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ZTE secures temporary export control relief from U.S. Dept. of Commerce

Having spent $5.1 million over a period of 4 years in lobbying expenses, ZTE has managed to secure a temporary relief from Iran specific export curbs.

As per a senior official from the Department of Commerce, the U.S. government plans on proving ZTE Corp with temporary relief measures, lifting the export curbs it had placed earlier for violating Iran specific sanctions.
Sanctions placed earlier by the U.S. government on ZTE made it difficult for the Chinese company to acquire U.S. made components since it required that its suppliers apply for an export license before including any U.S. made components in products its products, which are generally denied.
According to a senior official from the agency, ZTE has been indulging “in active, constructive discussions” with the U.S. Commerce Department for the past one week.
“As part of the effort to resolve the matter, and based upon binding commitments that ZTE has made to the U.S. government, Commerce expects this week to be able to provide temporary relief from some licensing requirements,” said the official.
The official went on to add, "The relief would be temporary in nature and would be maintained only if ZTE is abiding by its commitments to the U.S. Government,"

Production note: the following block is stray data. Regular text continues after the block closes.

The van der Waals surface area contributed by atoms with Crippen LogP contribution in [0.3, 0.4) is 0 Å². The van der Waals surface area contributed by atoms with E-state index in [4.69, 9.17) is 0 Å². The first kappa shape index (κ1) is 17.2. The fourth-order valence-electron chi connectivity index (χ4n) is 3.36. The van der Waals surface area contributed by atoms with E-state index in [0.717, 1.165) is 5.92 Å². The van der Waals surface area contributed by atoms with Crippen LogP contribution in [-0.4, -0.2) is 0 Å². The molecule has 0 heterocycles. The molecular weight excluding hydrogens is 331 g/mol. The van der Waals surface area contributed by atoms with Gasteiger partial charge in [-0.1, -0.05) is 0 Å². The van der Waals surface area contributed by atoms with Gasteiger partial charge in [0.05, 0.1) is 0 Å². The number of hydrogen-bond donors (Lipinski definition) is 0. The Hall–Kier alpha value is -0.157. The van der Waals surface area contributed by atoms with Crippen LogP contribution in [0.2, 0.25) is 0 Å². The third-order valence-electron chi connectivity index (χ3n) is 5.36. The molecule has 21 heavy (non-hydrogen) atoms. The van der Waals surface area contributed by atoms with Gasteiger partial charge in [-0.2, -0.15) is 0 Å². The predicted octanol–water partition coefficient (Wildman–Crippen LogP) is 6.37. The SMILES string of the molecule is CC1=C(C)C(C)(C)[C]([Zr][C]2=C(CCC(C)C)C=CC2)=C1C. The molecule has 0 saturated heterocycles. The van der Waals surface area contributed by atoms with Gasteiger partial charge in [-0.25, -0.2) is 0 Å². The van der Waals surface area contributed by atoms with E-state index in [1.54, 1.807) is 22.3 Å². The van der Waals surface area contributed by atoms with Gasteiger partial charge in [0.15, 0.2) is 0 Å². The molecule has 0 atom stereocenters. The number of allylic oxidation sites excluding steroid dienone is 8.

The details of the commitments are scheduled to be published later this week in the U.S. Federal Register.
On its part, ZTE has disclosed that it will ensure that all of its operational activities comply with international standards of its host countries. Since this is a process and not a time solution, it will continue to communicate and resolve all outstanding matters with relevant parties.
Export Curb
As per available public records, amongst the large companies hit by the U.S. Commerce Department with its near-total export cub, ZTE is one of the largest to have been hit by the ban. The export ban has hit its business hard and drew protest from the Chinese Government.
According to research firm IDC, ZTE is the 4th largest smartphone vendor in the U.S., having a market share of 7%. It lags behind its competitors such as Apple, Samsung Electronics Co and LG Electronics. Its smartphones are sold to three of the four giant telecom operators in the U.S., including, Sprint, AT&T, and T-Mobile.
For the last two weeks ZTE has delayed the publication of its annual results saying it is studying the impact of the export ban. Similarly, for this period, its shares weren’t traded on the Hong Kong stock exchange. Prior to a suspension of trading, its shares closed at KH $14.16. ZTA has said it will postpone its annual board meeting.
Ever since it started drawing fire, in 2012, for its export dealings with Iran, that went counter to U.S. led sanctions, it has stepped up lobbying efforts in Washington. Earlier reports have linked ZTE to the Chinese government and to the country’s military establishment.
As per lobbying records maintained by the U.S. Congress, in 2011, ZTE had spent $212,000. It has spent $5.1 million in the last four years to assuage U.S national security concerns raised by lawmakers.
All of these activities and concern come in the wake of news reports from Reuters which stated that millions of dollars worth of U.S. goods, hardware and software, were shipped to Iran’s largest telecom provider.

Debashish Mukherjee

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